The scotch bonnet pepper is just perfect for those who want a bit milder taste but still bursting with flavor. This chili, also known as the bonney pepper, is a Caribbean cuisine delicacy with a fruity, slightly sweet taste that complements spicy dishes perfectly.

This pepper has a heat level similar to bird’s eye chili, measuring 100,000 to 350,000 on the Scoville scale. It has a rounder shape and a more pronounced tip and can be found in various colors, such as green, yellow, and red. You can easily substitute them in your recipes, though the heat level may vary depending on the specific peppers you use, so it’s best to adjust the amount according to your taste.

Chile De Arbol

1 teaspoon of chopped bird’s eye chili = 1 teaspoon of chopped chile de arbol

The name “arbol” means “tree” in Spanish, as these chilies are named after their long, woody-like stems. They are a popular ingredient in Mexican cuisine and are known for their bright red color and intense heat. Chile De Arbol is hotter than jalapenos but milder than bird’s eye chili, so they’re a superb option for those who want to add some heat to their dishes without overwhelming their taste buds.

As with most substitutes, the heat level may differ based on the specific type of chilies utilized. It’s advisable to use them in moderation, as a little goes a long way in adding a significant amount of heat to your dish.

Jalapeno Pepper

1 teaspoon of chopped bird’s eye chili = 1-2 teaspoons of chopped jalapeno pepper

Jalapenos are one of the better-known types of chili pepper that originated in Mexico and are commonly used in their cuisine. They are milder than bird’s eye chili and readily available in most grocery stores, making them a less spicy and convenient ingredient to have.

The level of heat in jalapenos can differ depending on their specific variety. While some jalapenos can be relatively mild, others can be quite fiery. To ensure that the dish has the desired level of spiciness, it’s recommended to taste the jalapeno beforehand. This will help you gauge the heat level and adjust the quantity accordingly.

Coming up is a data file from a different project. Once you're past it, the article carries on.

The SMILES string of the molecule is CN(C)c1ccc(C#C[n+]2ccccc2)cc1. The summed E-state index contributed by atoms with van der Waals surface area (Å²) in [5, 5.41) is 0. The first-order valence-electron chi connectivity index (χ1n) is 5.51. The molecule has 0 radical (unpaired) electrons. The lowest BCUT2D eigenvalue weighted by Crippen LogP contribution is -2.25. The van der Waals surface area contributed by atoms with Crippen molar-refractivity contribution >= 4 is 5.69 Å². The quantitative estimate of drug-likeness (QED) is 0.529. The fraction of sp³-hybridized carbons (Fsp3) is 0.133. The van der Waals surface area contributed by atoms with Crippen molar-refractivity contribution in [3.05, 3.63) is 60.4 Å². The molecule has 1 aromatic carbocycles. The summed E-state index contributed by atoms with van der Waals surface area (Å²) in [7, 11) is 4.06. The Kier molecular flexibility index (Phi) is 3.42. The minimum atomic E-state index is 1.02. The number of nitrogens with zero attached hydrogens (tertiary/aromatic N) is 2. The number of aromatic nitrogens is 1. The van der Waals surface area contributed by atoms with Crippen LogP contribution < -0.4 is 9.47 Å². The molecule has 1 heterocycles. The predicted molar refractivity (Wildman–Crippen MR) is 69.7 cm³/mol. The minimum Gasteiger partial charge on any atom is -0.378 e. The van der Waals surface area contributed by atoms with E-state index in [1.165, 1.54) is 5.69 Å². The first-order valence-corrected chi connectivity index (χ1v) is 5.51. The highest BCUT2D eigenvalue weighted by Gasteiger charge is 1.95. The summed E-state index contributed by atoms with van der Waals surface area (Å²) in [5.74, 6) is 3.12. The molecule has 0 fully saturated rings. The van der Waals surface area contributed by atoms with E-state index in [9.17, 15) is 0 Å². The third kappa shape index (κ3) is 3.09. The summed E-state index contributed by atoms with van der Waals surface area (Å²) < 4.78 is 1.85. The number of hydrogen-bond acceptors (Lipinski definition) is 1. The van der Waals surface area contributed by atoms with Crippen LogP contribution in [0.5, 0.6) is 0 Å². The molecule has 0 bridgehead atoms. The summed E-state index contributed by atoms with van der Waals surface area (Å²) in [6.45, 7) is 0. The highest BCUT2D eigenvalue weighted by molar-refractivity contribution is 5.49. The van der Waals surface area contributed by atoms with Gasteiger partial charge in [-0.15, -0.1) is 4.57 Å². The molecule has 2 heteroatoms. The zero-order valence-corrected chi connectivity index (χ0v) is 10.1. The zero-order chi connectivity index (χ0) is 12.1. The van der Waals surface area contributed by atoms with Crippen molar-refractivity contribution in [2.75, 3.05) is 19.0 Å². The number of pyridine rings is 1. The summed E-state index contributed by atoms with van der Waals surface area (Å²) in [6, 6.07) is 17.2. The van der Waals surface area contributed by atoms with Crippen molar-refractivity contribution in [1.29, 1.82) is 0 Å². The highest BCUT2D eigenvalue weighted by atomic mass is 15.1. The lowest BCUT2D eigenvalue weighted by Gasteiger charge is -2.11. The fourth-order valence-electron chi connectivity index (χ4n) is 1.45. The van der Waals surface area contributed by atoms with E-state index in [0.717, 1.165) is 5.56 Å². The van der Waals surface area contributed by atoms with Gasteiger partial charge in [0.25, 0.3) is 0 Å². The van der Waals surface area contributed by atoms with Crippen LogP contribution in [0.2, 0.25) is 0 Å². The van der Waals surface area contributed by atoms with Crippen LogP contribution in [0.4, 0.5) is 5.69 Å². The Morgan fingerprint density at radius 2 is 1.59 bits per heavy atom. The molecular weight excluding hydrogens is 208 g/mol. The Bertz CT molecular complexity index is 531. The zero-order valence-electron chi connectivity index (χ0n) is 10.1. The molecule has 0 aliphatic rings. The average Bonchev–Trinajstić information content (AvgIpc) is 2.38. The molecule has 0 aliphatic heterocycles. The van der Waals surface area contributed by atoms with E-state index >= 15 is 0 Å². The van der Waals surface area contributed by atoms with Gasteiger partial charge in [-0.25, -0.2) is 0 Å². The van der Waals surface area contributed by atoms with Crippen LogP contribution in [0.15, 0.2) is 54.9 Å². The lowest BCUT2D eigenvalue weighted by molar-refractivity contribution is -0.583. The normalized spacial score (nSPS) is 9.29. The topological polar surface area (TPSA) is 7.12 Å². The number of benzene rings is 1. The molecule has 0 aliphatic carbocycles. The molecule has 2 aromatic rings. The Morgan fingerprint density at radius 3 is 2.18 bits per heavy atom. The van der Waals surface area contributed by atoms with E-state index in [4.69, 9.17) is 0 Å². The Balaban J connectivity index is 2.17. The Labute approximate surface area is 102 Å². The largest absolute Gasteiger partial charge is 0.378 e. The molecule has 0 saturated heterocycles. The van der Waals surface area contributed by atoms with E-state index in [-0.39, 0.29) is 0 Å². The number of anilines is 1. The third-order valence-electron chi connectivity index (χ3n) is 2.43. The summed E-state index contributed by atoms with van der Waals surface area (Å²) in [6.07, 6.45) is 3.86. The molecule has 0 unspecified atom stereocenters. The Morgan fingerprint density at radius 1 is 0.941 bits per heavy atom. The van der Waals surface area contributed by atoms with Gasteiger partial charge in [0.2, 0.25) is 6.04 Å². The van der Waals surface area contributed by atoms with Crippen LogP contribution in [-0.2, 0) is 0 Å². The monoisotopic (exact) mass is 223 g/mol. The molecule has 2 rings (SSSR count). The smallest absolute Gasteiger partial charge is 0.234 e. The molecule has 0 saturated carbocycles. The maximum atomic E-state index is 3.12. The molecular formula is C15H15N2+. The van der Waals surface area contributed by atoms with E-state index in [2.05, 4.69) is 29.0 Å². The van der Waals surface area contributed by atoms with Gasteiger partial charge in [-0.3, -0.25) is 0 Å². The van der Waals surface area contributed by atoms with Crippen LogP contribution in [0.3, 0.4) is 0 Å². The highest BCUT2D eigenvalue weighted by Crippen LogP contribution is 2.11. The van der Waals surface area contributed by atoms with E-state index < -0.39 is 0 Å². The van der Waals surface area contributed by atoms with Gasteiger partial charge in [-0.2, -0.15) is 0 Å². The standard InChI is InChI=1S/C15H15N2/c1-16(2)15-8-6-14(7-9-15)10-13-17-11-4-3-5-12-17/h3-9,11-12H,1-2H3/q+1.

Fresno Chili Peppers

1 teaspoon of chopped bird’s eye chili = 2-3 teaspoons of chopped fresno chili peppers

These chili peppers are typically grown in California and are perfect for adding a subtle touch of heat to your dishes without throwing everything off balance. They have a bright red color and a slightly sweet flavor with a medium level of heat that’s less intense than that of bird’s eye chili.

Fresno chili peppers are also not as spicy as some other options, so you might need to add a little more of them to make your dish spicy enough. But don’t worry, Fresno chili peppers can still add some great flavor and heat to your food, so they’re worth trying out in your recipes.


What does bird’s eye chili taste like?

Bird’s Eye chili is known for its intense heat and fruity, slightly sweet flavor. It has a unique taste that is often described as both spicy and tangy. Bird’s Eye chili is commonly used in Thai, Vietnamese, and other Southeast Asian cuisines to add heat and flavor to dishes such as curries, soups, stir-fries, and sauces.

What is the Scoville heat unit range for Red Bird’s Eye Chili?

The Scoville heat unit (SHU) range for Red Bird’s Eye Chili is between 50,000 and 100,000. This makes it a very spicy chili pepper that is not recommended for those who are sensitive to heat. Red Bird’s Eye Chili is one of the hottest chili peppers in the world, and it is important to use it in moderation to avoid overpowering the dish.

Are Thai chilis a suitable replacement for Bird’s Eye Chili?

Thai chilis are a suitable replacement for Bird’s Eye Chili. They are similar in size, shape, and heat level, and they also have a fruity flavor that’s quite similar to Bird’s Eye chili. Thai chilis are normally used in Thai cuisine and can be found in most Asian grocery stores. However, it’s important to note that Thai chilis may be slightly hotter than Bird’s Eye chili, so it’s recommended to use them in moderation.

What other names are Bird’s Eye Chilies known by?

Bird’s Eye Chilies are known by several other names, including Thai Chili, Piri Piri, African Bird’s Eye Chili, and Siling Labuyo. These names may vary depending on the region and the language used. However, they all refer to the same type of chili pepper that is small, red, and very spicy.